What is the best way to load CommonJS modules as client-side JavaScript code in the browser?

CommonJS modules put their functionality in the module.exports namespace and are usually included using require(pathToModule) in a server-side script. Loading them on the client cannot work the same way (require needs to be replaced, asynchronousness needs to be taken into account, etc.).

I have found module loaders and other solutions: Browserify, RequireJS, yabble, etc. or ways to simply alter the modules. What do you consider the best way and why?

  • you can try github.com/component/component May 10, 2013 at 3:27
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    @JonathanOng As of 2015, component is deprecated.
    – mgthomas99
    Feb 1, 2018 at 16:50
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    As of 2018, some answers are dated, and webpack isn't mentinoed. Webpack would be another solution. Based on reading the different solutions webpack is becoming more and more used/recommended. It's a PITA to learn but very powerful and as of Webpack V4 with a good architecture for solving the transpiling/packaging problem.
    – PatS
    May 29, 2018 at 21:35

6 Answers 6


I have used RequireJS extensively in the past (implementation on BBC iPlayer in 2010) and it works well. It can handle CommonJS modules, but it needs an additional wrapper, which I find annoying.

If you want to use those modules in Node.js as well, you need to use RequireJS on the server side as well, which I don't like doing since it is not idiomatic Node.js JavaScript code.

I have used webmake and Browserify in the past year on a few projects. Initially, the compilation step put me off, but having used it extensively this year, I can say that this is not an issue.

Browserify has a watch function included, which works very well. Webmake can be hooked up to a watcher (such as watchr) or, you can use the webmake-middleware module, which can be used as part of an Express.js or connect application. This has the advantage that rather than compiling the JavaScript on each save, it is only compiled when you actually request it.

Connect makes it trivial to create a server (also static), so you could create a tiny static Node.js server to serve up your files if you want to develop your frontend without a backend.

Bonus: There isn't any need for a build script as you always deal with the built code.


Here is a comprehensive list of your current options ordered by their respective popularity (number of watchers) on GitHub:

Options for use of require() in the browser (Wayback Machine archive)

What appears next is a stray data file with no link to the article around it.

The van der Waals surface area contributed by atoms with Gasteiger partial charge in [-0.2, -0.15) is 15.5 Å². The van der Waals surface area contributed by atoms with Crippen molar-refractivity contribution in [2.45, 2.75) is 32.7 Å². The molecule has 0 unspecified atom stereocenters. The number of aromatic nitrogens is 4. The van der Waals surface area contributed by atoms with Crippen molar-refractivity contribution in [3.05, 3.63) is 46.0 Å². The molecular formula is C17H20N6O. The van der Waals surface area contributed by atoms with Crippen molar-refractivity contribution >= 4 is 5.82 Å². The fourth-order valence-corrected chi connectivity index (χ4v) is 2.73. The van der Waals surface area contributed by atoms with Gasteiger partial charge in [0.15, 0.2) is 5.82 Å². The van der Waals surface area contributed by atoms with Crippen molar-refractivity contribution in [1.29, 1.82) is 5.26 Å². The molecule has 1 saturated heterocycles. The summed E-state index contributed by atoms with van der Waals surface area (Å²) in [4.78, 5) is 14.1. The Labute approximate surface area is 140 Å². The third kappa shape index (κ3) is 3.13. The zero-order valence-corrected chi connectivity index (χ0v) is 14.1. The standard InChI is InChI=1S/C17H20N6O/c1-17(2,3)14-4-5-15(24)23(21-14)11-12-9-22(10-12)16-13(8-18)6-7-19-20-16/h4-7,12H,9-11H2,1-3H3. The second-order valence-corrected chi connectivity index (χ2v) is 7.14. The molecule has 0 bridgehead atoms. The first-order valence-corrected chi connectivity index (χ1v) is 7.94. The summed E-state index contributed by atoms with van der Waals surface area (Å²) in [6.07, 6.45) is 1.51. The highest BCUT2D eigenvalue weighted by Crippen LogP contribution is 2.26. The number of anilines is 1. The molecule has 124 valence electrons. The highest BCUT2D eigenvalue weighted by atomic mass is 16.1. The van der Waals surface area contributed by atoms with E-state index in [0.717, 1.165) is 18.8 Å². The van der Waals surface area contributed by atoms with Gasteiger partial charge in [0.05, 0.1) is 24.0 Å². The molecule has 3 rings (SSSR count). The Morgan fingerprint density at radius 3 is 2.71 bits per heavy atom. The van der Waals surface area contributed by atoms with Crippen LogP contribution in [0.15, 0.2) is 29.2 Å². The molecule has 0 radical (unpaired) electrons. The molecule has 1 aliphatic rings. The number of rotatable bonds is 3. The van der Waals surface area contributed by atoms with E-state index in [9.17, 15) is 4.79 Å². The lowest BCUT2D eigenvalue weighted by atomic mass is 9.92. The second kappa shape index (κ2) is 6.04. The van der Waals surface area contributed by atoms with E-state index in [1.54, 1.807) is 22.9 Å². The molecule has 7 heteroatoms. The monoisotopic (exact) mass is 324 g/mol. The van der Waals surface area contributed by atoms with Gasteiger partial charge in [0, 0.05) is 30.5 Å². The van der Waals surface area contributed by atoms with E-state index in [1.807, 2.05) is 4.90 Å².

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    If you are managing the above, please consider adding urequire.org to the tool list. Jun 30, 2013 at 21:58
  • Page cannot be found Apr 18, 2015 at 11:40
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    link-only answers are not permitted because they might, uhm... break in the future (really??). Please put the relevant information in your answer. Aug 18, 2015 at 20:51

Use Browserify.

Its description is: "Browser-side require() for your node modules and npm packages" which sounds what you need.


The CommonJS compiler.

Why? It works fine with Node.js (CommonJS) modules /treat module exactly as Node.js and, with UMD, brings minimum extra code to the compiled JavaScript, allows exporting global variables of third-party libraries without touching their code, source maps and a trick that other cannot do:

var str = require( "lorem-ipsum.txt" );
console.log( str );


 Lorem ipsum dolor
 sit amet, consectetur
 adipiscing elit. Morbi...

Here are the slides: https://speakerdeck.com/dsheiko/modular-javascript-with-commonjs-compiler


Webmake is one of the options. I use it to pack an application that is build from over 200 modules of over 20 packages. It works.

If you want to see some example, check: SoundCloud Playlist Manager. It's strictly client-side and built with Webmake.


I can't say I've tried the others you've listed here, but I like RequireJS because:

  • It works in a similar way to CommonJS
  • It's easy to use
  • It implements some of the upcoming new standards
  • You can use it in Node.js so that you can use the same files in server and client
  • It includes a minifier/packer for deploying to production
  • It has plugins. The Text plugin, that lets you load HTML files, is very useful for large applications.
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    After having used RequireJS for a while I'm planning on switching to Browserify. RequireJS is still good but I got to the point where I needed to start really sharing certain modules between Node and the browser and it's easier to do by writing proper CommonJS modules.
    – evilcelery
    May 2, 2012 at 21:30
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    CommonJS and requireJS are two different module systems. Is there any way to make them compatible, or automatically convert from one format to the other? Jan 4, 2013 at 1:28
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    RequireJs is only one module system, of a specific module format (AMD). The only tool that really bridges the module system incompatibilities (commonjs/AMD) is github.com/anodynos/urequire. It converts to UMD that runs everywhere. (note: I am its author) Jun 30, 2013 at 22:07
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    This doesn't answer the question.
    – Indolering
    Feb 16, 2014 at 1:20
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    what you can do, is write commonjs modules, and then have development server and build script wrap these modules in AMD definitions – so that the source code is CJS, but when requested in browser it works as AMD Mar 23, 2014 at 19:23

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